Why sitting for too long could make you sick

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There are many reasons why prolonged sitting always leads to eventual loss of health. This is such a serious subject, I’m going to go over a few of them to illustrate why many of us urgently need to make lifestyle changes to prevent this slide into premature aging and stop the onset of a number of desperate health issues.

There is much research ongoing around this topic, but no definitive studies have been released yet. Scientists are still trying to establish an accurate picture of the processes involved.

 

Metabolic Syndrome Exploding Worldwide
We do know that sitting for extended periods causes the internal workings of the body to become sluggish and increasingly inefficient. In a country where a youngster now has a 50% chance of eventually developing diabetes, let’s consider how this may affect the balance between glucose and insulin. When we take a meal, the pancreas should recognise the increased levels of glucose in the blood and release sufficient insulin to help the muscles absorb and use this energy. When we are moving, balancing, walking, and even standing, the muscle contraction constantly uses this glucose as fuel, which must be continually replenished. Thus, the balance of homeostasis is maintained.

 

Read more: Here’s how good posture can transform your health

 

But when activity is restricted with excessive sitting, metabolism slows and less glucose is required by the muscles and builds up in the blood. This is what eventually leads to insulin resistance and type 2 diabetes, one of the most disastrous diseases of the modern world. This is the onset of ‘Metabolic Syndrome’, also associated with cardiovascular disease, heart attacks, and strokes.

 

Cancer Increases With Inactivity
Cancer is rarely far from the news nowadays, and two of the most prevalent forms, especially in Singapore, are breast and colon cancers. Importantly, research is showing that both seem to be highly influenced by the amount of physical activity in a person’s lifestyle.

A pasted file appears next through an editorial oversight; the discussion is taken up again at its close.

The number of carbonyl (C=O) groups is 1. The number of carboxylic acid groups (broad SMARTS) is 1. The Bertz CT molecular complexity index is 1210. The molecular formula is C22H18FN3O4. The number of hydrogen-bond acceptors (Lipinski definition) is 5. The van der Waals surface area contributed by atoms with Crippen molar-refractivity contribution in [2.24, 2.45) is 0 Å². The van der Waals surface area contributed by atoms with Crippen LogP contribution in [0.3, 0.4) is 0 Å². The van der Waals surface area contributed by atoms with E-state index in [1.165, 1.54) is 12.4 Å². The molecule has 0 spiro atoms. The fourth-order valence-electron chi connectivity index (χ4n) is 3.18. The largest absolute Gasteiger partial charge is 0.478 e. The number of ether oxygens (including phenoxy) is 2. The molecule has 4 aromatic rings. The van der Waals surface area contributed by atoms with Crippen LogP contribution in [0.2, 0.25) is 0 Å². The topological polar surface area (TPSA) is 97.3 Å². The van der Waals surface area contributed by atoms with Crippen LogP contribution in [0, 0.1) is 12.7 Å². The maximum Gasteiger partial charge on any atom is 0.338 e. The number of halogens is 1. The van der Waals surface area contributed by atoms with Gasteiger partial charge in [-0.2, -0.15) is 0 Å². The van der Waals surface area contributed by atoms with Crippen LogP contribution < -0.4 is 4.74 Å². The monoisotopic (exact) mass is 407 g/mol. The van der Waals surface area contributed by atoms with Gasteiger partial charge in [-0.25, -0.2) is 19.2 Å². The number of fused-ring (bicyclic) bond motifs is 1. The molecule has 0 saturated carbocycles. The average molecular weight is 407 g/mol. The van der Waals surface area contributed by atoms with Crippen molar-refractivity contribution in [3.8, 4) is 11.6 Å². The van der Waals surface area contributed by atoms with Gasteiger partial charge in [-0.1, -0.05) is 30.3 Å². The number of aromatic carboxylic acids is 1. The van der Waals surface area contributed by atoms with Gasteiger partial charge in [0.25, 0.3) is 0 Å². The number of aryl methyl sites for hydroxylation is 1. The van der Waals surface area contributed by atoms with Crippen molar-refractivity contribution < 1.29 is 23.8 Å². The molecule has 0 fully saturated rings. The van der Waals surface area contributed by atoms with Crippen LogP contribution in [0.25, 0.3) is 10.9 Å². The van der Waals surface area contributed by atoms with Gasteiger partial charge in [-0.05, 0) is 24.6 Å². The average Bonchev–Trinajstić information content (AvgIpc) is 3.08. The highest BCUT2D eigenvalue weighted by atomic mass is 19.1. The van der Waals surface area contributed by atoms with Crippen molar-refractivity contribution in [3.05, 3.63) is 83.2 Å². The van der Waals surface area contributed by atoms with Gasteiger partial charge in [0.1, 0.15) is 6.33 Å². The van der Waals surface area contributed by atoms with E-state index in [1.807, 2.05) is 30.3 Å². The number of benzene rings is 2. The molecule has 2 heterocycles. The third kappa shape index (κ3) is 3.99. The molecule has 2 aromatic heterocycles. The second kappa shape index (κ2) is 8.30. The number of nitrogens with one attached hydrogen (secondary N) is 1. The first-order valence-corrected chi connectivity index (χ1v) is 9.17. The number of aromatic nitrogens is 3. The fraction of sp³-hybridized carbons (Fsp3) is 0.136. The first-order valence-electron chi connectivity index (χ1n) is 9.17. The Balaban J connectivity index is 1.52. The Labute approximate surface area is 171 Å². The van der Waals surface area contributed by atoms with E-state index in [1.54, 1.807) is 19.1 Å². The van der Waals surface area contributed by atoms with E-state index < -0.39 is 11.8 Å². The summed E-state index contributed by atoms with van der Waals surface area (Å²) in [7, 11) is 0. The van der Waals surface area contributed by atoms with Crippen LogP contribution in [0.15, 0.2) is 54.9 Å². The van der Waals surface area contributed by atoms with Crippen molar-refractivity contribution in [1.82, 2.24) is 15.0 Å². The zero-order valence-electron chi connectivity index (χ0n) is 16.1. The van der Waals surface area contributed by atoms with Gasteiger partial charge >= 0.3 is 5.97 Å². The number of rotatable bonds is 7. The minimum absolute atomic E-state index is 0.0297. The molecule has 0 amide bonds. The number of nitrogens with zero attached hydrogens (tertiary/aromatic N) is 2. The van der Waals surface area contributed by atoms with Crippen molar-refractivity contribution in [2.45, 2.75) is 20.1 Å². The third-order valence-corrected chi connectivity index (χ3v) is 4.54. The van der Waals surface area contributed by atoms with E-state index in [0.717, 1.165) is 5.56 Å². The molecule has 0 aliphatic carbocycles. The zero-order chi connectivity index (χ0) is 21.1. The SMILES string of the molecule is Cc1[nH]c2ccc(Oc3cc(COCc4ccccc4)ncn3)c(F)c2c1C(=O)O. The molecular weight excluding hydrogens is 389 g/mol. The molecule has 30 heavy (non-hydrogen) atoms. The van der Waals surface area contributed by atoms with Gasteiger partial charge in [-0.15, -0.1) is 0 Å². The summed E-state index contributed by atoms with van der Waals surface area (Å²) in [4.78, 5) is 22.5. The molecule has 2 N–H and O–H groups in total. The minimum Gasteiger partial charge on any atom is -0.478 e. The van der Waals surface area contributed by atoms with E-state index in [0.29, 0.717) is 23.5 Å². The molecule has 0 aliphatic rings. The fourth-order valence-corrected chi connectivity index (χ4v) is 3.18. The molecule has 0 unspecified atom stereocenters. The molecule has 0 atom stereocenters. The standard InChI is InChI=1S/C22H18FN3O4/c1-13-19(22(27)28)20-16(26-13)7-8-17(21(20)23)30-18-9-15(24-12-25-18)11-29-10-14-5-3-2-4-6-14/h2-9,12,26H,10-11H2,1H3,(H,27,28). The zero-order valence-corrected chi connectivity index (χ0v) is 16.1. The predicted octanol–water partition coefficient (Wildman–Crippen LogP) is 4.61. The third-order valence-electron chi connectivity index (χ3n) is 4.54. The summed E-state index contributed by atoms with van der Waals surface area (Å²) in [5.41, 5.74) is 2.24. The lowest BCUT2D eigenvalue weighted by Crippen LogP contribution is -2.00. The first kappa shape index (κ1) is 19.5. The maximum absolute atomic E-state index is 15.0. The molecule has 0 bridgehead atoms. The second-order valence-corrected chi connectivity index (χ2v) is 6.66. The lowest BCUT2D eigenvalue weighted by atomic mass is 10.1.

A 2010 study by the American Cancer Society found that women who spend more than six hours a day sitting were 37% more likely to die prematurely than women who sit for less than three hours, whilst the early-death rate for men was 18% higher. It is unclear exactly why cancer increases with a sedentary lifestyle, but one theory is that, excess insulin encourages cell growth. We also know that systemic inflammation tends to be at higher levels, and fewer natural antioxidants that kill the cancer-causing free radicals, are being produced.

 

The Problem Is Clearly Illustrated By The Statistics
In a 2012 study from the University of Leicester in the UK, Dr. Emma Wilmot examined 18 studies with a massive 800,000 participants. It clearly demonstrated a worrying connection between living a sedentary life and serious loss of health. The statistics are compelling. 

People who spend most of the day sitting have:

  • 112% increased risk of contracting diabetes
  • 147% increased risk of heart attack or stroke
  • 49% increased risk of dying prematurely

One of my favourite studies from Britain was published in 1953, after scientists looked at two very similar groups, London bus drivers and bus conductors. What it clearly showed was that, despite working in a similar environment, the drivers, who obviously sat all day, were almost twice as likely to die from heart disease than the conductors, who were on their feet most of the day.

This is all very bad news for those of us who are sitting all day, and if this wasn’t bad enough, it’s about to get worse. Most of you will have heard of the dangers of deep-vein thrombosis (DVT), associated with flying. These are blood clots that form in the legs because of the lack of movement and muscle contraction, causing blood to pool in the lower limbs. The clots cause leg pain, but if they dislodge and move with the circulation to the lungs, then they can result in a life-threatening pulmonary embolism. Well, it’s not the actual flying that is the problem, it is the sitting in a stationary position, in a confined space with restricted movement that allows these clots to form, hence, the increasing concern.

 

Read more: How stress can cause a heart attack or sudden death

 

If you are sitting all day, every day, then you are at risk. This is just another example of sitting disease, and the terrible toll it is taking on modern society. So, if you are one of the millions who sit all day to do your work, then please take note. The problems associated with sitting will affect anyone and everyone. Any profession—bankers, lawyers, office or factory workers—it will strike you all. Any nationality, religion, status, age, or sex—the hospitals are full of poor souls, just like you, who quite simply were never told. They never knew and they never had a chance. So now, you know!

To conclude, I will quote Dr. James Levine, director of the Mayo Clinic-Arizona State University Obesity Solutions Initiative, ‘Sitting is more dangerous than smoking, kills more people than HIV, and is more treacherous than parachuting. We are sitting ourselves to death.’ Levine is credited with coining the mantra, ‘sitting is the new smoking’.

 

This is an extract of Tim Errington’s book, Posture Matters- The New Guidebook to Vibrant Health, Longevity, And Maximized Potential. Visit his website to learn more.